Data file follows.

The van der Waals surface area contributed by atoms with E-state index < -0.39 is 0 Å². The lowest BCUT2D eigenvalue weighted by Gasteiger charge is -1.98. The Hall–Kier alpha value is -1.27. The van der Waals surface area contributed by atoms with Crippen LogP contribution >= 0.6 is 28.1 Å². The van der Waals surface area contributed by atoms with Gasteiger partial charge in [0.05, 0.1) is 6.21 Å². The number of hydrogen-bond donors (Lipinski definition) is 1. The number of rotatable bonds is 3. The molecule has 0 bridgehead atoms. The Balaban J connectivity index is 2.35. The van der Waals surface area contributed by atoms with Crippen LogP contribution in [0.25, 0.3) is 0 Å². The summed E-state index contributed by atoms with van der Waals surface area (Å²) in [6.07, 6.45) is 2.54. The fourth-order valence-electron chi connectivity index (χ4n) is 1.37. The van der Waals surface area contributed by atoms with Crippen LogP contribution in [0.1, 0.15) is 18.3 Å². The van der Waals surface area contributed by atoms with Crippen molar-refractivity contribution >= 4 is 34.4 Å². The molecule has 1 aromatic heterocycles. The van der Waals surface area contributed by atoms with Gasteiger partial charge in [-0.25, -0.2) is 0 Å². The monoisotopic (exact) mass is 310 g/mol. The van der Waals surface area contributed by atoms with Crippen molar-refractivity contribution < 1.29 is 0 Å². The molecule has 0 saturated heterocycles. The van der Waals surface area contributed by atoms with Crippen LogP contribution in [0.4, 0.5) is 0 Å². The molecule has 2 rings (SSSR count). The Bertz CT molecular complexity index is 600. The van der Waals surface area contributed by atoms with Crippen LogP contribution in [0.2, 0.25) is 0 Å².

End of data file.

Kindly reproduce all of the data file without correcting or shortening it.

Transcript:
The van der Waals surface area contributed by atoms with E-state index < -0.39 is 0 Å². The lowest BCUT2D eigenvalue weighted by Gasteiger charge is -1.98. The Hall–Kier alpha value is -1.27. The van der Waals surface area contributed by atoms with Crippen LogP contribution >= 0.6 is 28.1 Å². The van der Waals surface area contributed by atoms with Gasteiger partial charge in [0.05, 0.1) is 6.21 Å². The number of hydrogen-bond donors (Lipinski definition) is 1. The number of rotatable bonds is 3. The molecule has 0 bridgehead atoms. The Balaban J connectivity index is 2.35. The van der Waals surface area contributed by atoms with Crippen LogP contribution in [0.25, 0.3) is 0 Å². The summed E-state index contributed by atoms with van der Waals surface area (Å²) in [6.07, 6.45) is 2.54. The fourth-order valence-electron chi connectivity index (χ4n) is 1.37. The van der Waals surface area contributed by atoms with Crippen LogP contribution in [0.1, 0.15) is 18.3 Å². The van der Waals surface area contributed by atoms with Crippen molar-refractivity contribution >= 4 is 34.4 Å². The molecule has 1 aromatic heterocycles. The van der Waals surface area contributed by atoms with Gasteiger partial charge in [-0.25, -0.2) is 0 Å². The monoisotopic (exact) mass is 310 g/mol. The van der Waals surface area contributed by atoms with Crippen molar-refractivity contribution < 1.29 is 0 Å². The molecule has 0 saturated heterocycles. The van der Waals surface area contributed by atoms with Crippen LogP contribution in [0.4, 0.5) is 0 Å². The molecule has 2 rings (SSSR count). The Bertz CT molecular complexity index is 600. The van der Waals surface area contributed by atoms with Crippen LogP contribution in [0.2, 0.25) is 0 Å².